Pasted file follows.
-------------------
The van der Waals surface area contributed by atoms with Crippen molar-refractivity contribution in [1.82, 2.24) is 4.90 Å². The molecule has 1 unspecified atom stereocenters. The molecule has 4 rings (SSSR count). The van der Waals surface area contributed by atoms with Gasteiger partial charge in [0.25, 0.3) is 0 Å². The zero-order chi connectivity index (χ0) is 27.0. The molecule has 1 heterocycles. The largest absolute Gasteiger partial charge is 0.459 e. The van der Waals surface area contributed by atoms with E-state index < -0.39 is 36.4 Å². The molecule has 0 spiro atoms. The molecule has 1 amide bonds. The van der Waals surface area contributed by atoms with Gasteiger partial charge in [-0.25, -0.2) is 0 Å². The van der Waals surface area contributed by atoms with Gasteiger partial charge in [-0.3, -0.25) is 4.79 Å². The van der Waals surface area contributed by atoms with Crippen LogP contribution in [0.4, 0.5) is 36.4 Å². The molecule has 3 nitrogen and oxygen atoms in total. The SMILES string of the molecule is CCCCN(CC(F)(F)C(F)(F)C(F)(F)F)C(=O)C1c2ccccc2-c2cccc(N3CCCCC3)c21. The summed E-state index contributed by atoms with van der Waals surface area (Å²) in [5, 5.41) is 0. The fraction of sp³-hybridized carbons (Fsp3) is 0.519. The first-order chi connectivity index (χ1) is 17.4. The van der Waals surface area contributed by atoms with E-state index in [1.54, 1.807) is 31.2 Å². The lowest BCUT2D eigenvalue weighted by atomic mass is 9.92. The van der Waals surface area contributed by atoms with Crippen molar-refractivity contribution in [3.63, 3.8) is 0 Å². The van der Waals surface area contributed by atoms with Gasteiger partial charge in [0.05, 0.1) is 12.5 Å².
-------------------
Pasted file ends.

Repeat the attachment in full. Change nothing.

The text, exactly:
The van der Waals surface area contributed by atoms with Crippen molar-refractivity contribution in [1.82, 2.24) is 4.90 Å². The molecule has 1 unspecified atom stereocenters. The molecule has 4 rings (SSSR count). The van der Waals surface area contributed by atoms with Gasteiger partial charge in [0.25, 0.3) is 0 Å². The zero-order chi connectivity index (χ0) is 27.0. The molecule has 1 heterocycles. The largest absolute Gasteiger partial charge is 0.459 e. The van der Waals surface area contributed by atoms with E-state index < -0.39 is 36.4 Å². The molecule has 0 spiro atoms. The molecule has 1 amide bonds. The van der Waals surface area contributed by atoms with Gasteiger partial charge in [-0.25, -0.2) is 0 Å². The van der Waals surface area contributed by atoms with Gasteiger partial charge in [-0.3, -0.25) is 4.79 Å². The van der Waals surface area contributed by atoms with Crippen LogP contribution in [0.4, 0.5) is 36.4 Å². The molecule has 3 nitrogen and oxygen atoms in total. The SMILES string of the molecule is CCCCN(CC(F)(F)C(F)(F)C(F)(F)F)C(=O)C1c2ccccc2-c2cccc(N3CCCCC3)c21. The summed E-state index contributed by atoms with van der Waals surface area (Å²) in [5, 5.41) is 0. The fraction of sp³-hybridized carbons (Fsp3) is 0.519. The first-order chi connectivity index (χ1) is 17.4. The van der Waals surface area contributed by atoms with E-state index in [1.54, 1.807) is 31.2 Å². The lowest BCUT2D eigenvalue weighted by atomic mass is 9.92. The van der Waals surface area contributed by atoms with Crippen molar-refractivity contribution in [3.63, 3.8) is 0 Å². The van der Waals surface area contributed by atoms with Gasteiger partial charge in [0.05, 0.1) is 12.5 Å².